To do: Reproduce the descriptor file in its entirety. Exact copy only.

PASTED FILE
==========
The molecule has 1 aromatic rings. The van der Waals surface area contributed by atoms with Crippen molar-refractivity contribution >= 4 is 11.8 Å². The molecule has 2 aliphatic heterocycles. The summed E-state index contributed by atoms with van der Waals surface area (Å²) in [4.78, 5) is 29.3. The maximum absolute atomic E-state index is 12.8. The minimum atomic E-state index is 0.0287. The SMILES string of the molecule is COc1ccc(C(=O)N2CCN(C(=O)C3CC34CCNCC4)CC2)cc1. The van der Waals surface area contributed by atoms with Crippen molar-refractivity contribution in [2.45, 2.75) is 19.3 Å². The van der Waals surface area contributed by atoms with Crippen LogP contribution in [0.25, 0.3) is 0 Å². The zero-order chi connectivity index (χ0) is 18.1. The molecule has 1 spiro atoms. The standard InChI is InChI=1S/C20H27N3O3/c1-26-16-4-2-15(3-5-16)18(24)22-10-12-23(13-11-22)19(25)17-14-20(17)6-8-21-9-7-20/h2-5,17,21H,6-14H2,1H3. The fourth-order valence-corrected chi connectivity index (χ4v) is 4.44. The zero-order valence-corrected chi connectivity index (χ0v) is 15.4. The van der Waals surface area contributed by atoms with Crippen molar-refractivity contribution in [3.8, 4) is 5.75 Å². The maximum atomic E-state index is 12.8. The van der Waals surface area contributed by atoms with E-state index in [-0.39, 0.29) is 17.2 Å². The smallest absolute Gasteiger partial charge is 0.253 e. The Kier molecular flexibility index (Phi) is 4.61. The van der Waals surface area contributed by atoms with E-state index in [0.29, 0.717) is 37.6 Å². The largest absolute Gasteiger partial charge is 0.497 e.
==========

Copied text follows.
The molecule has 1 aromatic rings. The van der Waals surface area contributed by atoms with Crippen molar-refractivity contribution >= 4 is 11.8 Å². The molecule has 2 aliphatic heterocycles. The summed E-state index contributed by atoms with van der Waals surface area (Å²) in [4.78, 5) is 29.3. The maximum absolute atomic E-state index is 12.8. The minimum atomic E-state index is 0.0287. The SMILES string of the molecule is COc1ccc(C(=O)N2CCN(C(=O)C3CC34CCNCC4)CC2)cc1. The van der Waals surface area contributed by atoms with Crippen molar-refractivity contribution in [2.45, 2.75) is 19.3 Å². The van der Waals surface area contributed by atoms with Crippen LogP contribution in [0.25, 0.3) is 0 Å². The zero-order chi connectivity index (χ0) is 18.1. The molecule has 1 spiro atoms. The standard InChI is InChI=1S/C20H27N3O3/c1-26-16-4-2-15(3-5-16)18(24)22-10-12-23(13-11-22)19(25)17-14-20(17)6-8-21-9-7-20/h2-5,17,21H,6-14H2,1H3. The fourth-order valence-corrected chi connectivity index (χ4v) is 4.44. The zero-order valence-corrected chi connectivity index (χ0v) is 15.4. The van der Waals surface area contributed by atoms with Crippen molar-refractivity contribution in [3.8, 4) is 5.75 Å². The maximum atomic E-state index is 12.8. The van der Waals surface area contributed by atoms with E-state index in [-0.39, 0.29) is 17.2 Å². The smallest absolute Gasteiger partial charge is 0.253 e. The Kier molecular flexibility index (Phi) is 4.61. The van der Waals surface area contributed by atoms with E-state index in [0.29, 0.717) is 37.6 Å². The largest absolute Gasteiger partial charge is 0.497 e.